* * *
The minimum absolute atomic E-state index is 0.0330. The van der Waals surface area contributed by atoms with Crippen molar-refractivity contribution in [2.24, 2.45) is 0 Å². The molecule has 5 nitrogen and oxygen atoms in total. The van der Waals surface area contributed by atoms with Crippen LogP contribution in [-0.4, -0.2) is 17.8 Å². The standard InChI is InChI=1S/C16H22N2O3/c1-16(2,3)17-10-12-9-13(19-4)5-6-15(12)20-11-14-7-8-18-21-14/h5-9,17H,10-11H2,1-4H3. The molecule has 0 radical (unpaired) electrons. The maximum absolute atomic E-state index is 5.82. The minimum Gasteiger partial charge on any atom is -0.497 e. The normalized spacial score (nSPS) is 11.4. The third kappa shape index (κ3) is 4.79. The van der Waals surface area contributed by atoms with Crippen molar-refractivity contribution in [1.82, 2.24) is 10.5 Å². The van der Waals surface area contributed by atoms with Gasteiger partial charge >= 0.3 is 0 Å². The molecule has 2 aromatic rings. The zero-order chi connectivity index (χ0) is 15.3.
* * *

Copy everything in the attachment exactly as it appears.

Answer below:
The minimum absolute atomic E-state index is 0.0330. The van der Waals surface area contributed by atoms with Crippen molar-refractivity contribution in [2.24, 2.45) is 0 Å². The molecule has 5 nitrogen and oxygen atoms in total. The van der Waals surface area contributed by atoms with Crippen LogP contribution in [-0.4, -0.2) is 17.8 Å². The standard InChI is InChI=1S/C16H22N2O3/c1-16(2,3)17-10-12-9-13(19-4)5-6-15(12)20-11-14-7-8-18-21-14/h5-9,17H,10-11H2,1-4H3. The molecule has 0 radical (unpaired) electrons. The maximum absolute atomic E-state index is 5.82. The minimum Gasteiger partial charge on any atom is -0.497 e. The normalized spacial score (nSPS) is 11.4. The third kappa shape index (κ3) is 4.79. The van der Waals surface area contributed by atoms with Crippen molar-refractivity contribution in [1.82, 2.24) is 10.5 Å². The van der Waals surface area contributed by atoms with Gasteiger partial charge >= 0.3 is 0 Å². The molecule has 2 aromatic rings. The zero-order chi connectivity index (χ0) is 15.3.